If you are in the northern hemisphere, the sun has reappeared, flowers are blooming, and everywhere everyone is taking advantage of the beautiful weather. Everyone, of course, except for students across the world who are in the midst of dreaded exam season. Exams are an unpleasant but necessary part of the education system and are something that is unfortunately not suited to every learner. However, there are some tips and habits you can adopt to become a more successful exam sitter.


Organize your study space

It is said that a tidy desk is a tidy mind. For some of us this is true, while others thrive on organized chaos. Whatever your optimum space it, have it ready before you begin studying. If that means a clear area with minimal distractions, have a thorough clean up; if it means having all your little gadgets and essential tools spread out just how you like them, make sure you know where everything is.

Work Space

You should also decide where you will be studying. Is there plenty of light? Is it quiet? Or do you prefer light music? Is it comfortable? It is usually best to separate your work space from your resting area – where you watch TV, listen to music, have lunch – so your mind gets used to knowing that when you are there, you need focus.


Use visual aids

When most of your studies involve note-taking and written forms of information, it can be a refreshing and much-needed change to create visual aids to help you. Be as creative as you can; create drawings, mind maps, diagrams, flow charts, whatever works for you. Use many different colors and surround your room with your creations. You can even try hanging some posters in the bathroom, so you can passively absorb information while you’re brushing your teeth and getting ready for the day.

Using accurate colors and layouts of information stimulate different areas of the brain, and can enhance your memorization of the main ideas and formulae. The benefits of visual learning are multiple, and you can read more about it here.

Form a study group

Just because you’re studying, doesn’t mean you have to hole yourself up in a room indefinitely. If you consider yourself a social creature – and don’t most of us? – then use that for inspiration. Find like-minded classmates and form study groups to meet and share ideas. You will be surprised how stimulated your brain will be when you can bounce ideas off other people. They may have extra tips on memorizing and studying too!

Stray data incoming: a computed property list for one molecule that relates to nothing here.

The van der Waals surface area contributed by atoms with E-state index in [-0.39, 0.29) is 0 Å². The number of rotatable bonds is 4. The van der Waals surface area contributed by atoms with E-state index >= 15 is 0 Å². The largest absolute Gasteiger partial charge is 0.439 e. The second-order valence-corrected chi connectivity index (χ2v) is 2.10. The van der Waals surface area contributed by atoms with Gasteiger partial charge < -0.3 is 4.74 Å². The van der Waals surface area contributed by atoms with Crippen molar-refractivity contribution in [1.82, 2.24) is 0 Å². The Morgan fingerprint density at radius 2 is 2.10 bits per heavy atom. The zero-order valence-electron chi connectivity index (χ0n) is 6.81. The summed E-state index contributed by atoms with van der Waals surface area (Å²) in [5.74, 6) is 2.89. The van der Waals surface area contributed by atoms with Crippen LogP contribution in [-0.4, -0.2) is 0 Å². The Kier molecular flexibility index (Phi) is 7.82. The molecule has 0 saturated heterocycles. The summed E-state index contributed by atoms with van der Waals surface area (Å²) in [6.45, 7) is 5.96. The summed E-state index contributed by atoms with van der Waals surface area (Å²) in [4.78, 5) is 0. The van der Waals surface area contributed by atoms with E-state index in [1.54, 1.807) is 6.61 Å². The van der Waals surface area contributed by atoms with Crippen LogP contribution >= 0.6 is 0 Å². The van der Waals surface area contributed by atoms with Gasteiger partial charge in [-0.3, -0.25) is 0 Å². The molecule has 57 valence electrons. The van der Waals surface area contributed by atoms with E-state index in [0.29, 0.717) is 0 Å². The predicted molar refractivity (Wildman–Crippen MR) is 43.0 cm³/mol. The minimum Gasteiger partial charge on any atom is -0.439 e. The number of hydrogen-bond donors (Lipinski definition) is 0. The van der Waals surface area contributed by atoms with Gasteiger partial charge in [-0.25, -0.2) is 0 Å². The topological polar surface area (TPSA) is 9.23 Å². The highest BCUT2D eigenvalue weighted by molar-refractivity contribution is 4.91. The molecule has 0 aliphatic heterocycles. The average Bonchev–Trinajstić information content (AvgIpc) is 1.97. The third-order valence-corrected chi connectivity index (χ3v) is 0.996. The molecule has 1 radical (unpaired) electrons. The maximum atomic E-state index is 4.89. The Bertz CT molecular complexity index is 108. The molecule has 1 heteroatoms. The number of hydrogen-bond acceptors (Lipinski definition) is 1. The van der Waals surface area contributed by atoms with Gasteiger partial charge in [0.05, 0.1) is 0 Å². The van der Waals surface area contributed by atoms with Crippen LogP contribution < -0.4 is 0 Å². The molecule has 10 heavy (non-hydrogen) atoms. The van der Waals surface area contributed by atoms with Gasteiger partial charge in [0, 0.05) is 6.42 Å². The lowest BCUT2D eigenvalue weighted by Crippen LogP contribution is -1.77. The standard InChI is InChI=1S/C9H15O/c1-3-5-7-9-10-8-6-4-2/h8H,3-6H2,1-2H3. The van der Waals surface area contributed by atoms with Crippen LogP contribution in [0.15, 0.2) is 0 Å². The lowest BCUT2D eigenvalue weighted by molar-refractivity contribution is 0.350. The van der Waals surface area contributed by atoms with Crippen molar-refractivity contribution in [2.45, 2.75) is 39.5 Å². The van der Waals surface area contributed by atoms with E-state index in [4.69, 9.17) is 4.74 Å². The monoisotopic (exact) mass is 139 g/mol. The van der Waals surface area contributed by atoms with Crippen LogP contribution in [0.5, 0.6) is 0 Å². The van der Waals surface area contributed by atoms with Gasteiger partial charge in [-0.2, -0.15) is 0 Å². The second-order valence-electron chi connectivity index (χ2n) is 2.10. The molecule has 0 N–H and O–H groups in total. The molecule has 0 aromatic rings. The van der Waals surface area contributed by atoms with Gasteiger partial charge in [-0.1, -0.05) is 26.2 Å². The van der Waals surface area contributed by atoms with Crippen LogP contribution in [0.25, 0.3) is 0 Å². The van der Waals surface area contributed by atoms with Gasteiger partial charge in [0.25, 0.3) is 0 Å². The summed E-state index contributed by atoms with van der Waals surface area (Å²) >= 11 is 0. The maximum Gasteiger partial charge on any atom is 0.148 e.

Study Group


Use old exams and time yourself

Time to put everything into practice! You can study until your ears turn blue, but it’s not just about what you know, but how you write it down on paper. Exams are a learned technique, so familiarize yourself with the structure and layout of it. Ask your teacher or professor for access to old papers and practice, practice, practice.

Working to a time limit is not always easy, so take yourself away to a quiet place and time yourself like it was a real exam. You will quickly get the hang of it.


Take care of your body, too

Don’t neglect your body just because you are focusing on your brain. When you neglect one, the other suffers. Drink water, gallons of it. Well, 4-6 glasses a day is probably best. Stay away from junk food and eat brain foods like fatty fish, lots of fruits and vegetables, and nuts. Snacking on nuts and berries are great ways of keeping your metabolism up, meaning you can study more efficiently.

Take a Break

Don’t forget to take breaks. No one expects you to be chained to your desk all day, so take a walk in the sunshine. Getting regular exercise and daylight is important – and you have an excuse to take advantage of the nice weather. Schedule breaks with your friends so that you can socialize together. Try not to talk about studying, as this is a chance to give your brain a break.

Last of all, believe in yourself! The power of positive thinking is often underestimated.


About Neil Movold

I am the founder and CEO of InsightNG. I have a career spanning across Canada, Australia, Bermuda and New Zealand. For most of my life, I have been keenly interested in how our human brains function at a cognitive level. When my son Jaden was born with Spina Bifida, my interest in human cognition became more focused, resulting in the creation of InsightNG. My current interests lie in the areas of social learning, open innovation, collective & contextual intelligence, knowledge discovery, findability and content visualization.